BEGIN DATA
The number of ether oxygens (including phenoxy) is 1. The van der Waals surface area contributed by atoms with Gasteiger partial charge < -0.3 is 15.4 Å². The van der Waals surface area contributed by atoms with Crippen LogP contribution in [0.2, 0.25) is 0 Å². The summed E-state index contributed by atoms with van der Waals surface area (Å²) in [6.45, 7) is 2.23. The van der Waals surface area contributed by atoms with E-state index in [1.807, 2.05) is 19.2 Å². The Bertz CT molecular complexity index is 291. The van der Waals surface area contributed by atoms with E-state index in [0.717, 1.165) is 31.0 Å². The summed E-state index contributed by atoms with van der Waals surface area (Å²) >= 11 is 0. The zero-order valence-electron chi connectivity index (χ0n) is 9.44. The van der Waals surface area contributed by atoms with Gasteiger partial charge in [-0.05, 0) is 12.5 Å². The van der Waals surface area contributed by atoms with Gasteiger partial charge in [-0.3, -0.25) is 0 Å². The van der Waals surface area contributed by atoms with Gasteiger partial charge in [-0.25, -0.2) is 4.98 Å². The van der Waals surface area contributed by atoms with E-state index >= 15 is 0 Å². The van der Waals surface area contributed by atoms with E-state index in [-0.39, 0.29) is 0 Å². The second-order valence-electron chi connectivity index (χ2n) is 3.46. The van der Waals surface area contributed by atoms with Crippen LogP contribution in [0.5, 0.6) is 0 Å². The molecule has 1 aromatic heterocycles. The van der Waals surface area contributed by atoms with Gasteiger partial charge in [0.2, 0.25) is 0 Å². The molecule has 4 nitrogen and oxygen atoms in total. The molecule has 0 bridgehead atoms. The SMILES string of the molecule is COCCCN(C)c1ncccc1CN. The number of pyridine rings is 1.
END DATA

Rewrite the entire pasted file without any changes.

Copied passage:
The number of ether oxygens (including phenoxy) is 1. The van der Waals surface area contributed by atoms with Gasteiger partial charge < -0.3 is 15.4 Å². The van der Waals surface area contributed by atoms with Crippen LogP contribution in [0.2, 0.25) is 0 Å². The summed E-state index contributed by atoms with van der Waals surface area (Å²) in [6.45, 7) is 2.23. The van der Waals surface area contributed by atoms with E-state index in [1.807, 2.05) is 19.2 Å². The Bertz CT molecular complexity index is 291. The van der Waals surface area contributed by atoms with E-state index in [0.717, 1.165) is 31.0 Å². The summed E-state index contributed by atoms with van der Waals surface area (Å²) >= 11 is 0. The zero-order valence-electron chi connectivity index (χ0n) is 9.44. The van der Waals surface area contributed by atoms with Gasteiger partial charge in [-0.05, 0) is 12.5 Å². The van der Waals surface area contributed by atoms with Gasteiger partial charge in [-0.3, -0.25) is 0 Å². The van der Waals surface area contributed by atoms with Gasteiger partial charge in [-0.25, -0.2) is 4.98 Å². The van der Waals surface area contributed by atoms with E-state index >= 15 is 0 Å². The van der Waals surface area contributed by atoms with E-state index in [-0.39, 0.29) is 0 Å². The second-order valence-electron chi connectivity index (χ2n) is 3.46. The van der Waals surface area contributed by atoms with Crippen LogP contribution in [0.5, 0.6) is 0 Å². The molecule has 1 aromatic heterocycles. The van der Waals surface area contributed by atoms with Gasteiger partial charge in [0.2, 0.25) is 0 Å². The molecule has 4 nitrogen and oxygen atoms in total. The molecule has 0 bridgehead atoms. The SMILES string of the molecule is COCCCN(C)c1ncccc1CN. The number of pyridine rings is 1.